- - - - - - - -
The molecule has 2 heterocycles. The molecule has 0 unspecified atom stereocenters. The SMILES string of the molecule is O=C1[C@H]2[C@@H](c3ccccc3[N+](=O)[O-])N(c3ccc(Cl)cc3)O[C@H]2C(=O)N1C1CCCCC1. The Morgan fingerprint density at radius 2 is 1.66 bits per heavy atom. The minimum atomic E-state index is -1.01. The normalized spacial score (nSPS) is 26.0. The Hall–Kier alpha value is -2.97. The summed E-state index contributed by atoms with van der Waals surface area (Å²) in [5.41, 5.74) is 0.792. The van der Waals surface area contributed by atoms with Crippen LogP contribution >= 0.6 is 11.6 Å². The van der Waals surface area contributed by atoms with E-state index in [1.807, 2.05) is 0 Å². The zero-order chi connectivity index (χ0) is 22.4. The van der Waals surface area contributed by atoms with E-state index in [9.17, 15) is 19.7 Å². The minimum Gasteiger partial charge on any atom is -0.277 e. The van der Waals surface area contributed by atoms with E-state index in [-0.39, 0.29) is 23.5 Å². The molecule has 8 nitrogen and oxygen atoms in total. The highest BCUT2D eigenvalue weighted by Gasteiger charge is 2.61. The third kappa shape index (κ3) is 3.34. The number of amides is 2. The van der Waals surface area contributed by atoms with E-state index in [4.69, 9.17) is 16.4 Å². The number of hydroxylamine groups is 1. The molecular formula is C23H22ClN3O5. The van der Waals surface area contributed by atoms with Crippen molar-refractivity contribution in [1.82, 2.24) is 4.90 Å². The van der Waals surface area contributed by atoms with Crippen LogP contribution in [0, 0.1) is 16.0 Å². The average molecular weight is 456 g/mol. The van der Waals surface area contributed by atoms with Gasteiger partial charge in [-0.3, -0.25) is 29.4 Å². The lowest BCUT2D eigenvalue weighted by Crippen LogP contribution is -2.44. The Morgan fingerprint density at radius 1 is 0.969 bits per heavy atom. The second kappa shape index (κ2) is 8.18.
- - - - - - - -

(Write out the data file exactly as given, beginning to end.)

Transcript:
The molecule has 2 heterocycles. The molecule has 0 unspecified atom stereocenters. The SMILES string of the molecule is O=C1[C@H]2[C@@H](c3ccccc3[N+](=O)[O-])N(c3ccc(Cl)cc3)O[C@H]2C(=O)N1C1CCCCC1. The Morgan fingerprint density at radius 2 is 1.66 bits per heavy atom. The minimum atomic E-state index is -1.01. The normalized spacial score (nSPS) is 26.0. The Hall–Kier alpha value is -2.97. The summed E-state index contributed by atoms with van der Waals surface area (Å²) in [5.41, 5.74) is 0.792. The van der Waals surface area contributed by atoms with Crippen LogP contribution >= 0.6 is 11.6 Å². The van der Waals surface area contributed by atoms with E-state index in [1.807, 2.05) is 0 Å². The zero-order chi connectivity index (χ0) is 22.4. The van der Waals surface area contributed by atoms with E-state index in [9.17, 15) is 19.7 Å². The minimum Gasteiger partial charge on any atom is -0.277 e. The van der Waals surface area contributed by atoms with E-state index in [-0.39, 0.29) is 23.5 Å². The molecule has 8 nitrogen and oxygen atoms in total. The highest BCUT2D eigenvalue weighted by Gasteiger charge is 2.61. The third kappa shape index (κ3) is 3.34. The number of amides is 2. The van der Waals surface area contributed by atoms with E-state index in [4.69, 9.17) is 16.4 Å². The number of hydroxylamine groups is 1. The molecular formula is C23H22ClN3O5. The van der Waals surface area contributed by atoms with Crippen molar-refractivity contribution in [1.82, 2.24) is 4.90 Å². The van der Waals surface area contributed by atoms with Crippen LogP contribution in [0, 0.1) is 16.0 Å². The average molecular weight is 456 g/mol. The van der Waals surface area contributed by atoms with Gasteiger partial charge in [-0.3, -0.25) is 29.4 Å². The lowest BCUT2D eigenvalue weighted by Crippen LogP contribution is -2.44. The Morgan fingerprint density at radius 1 is 0.969 bits per heavy atom. The second kappa shape index (κ2) is 8.18.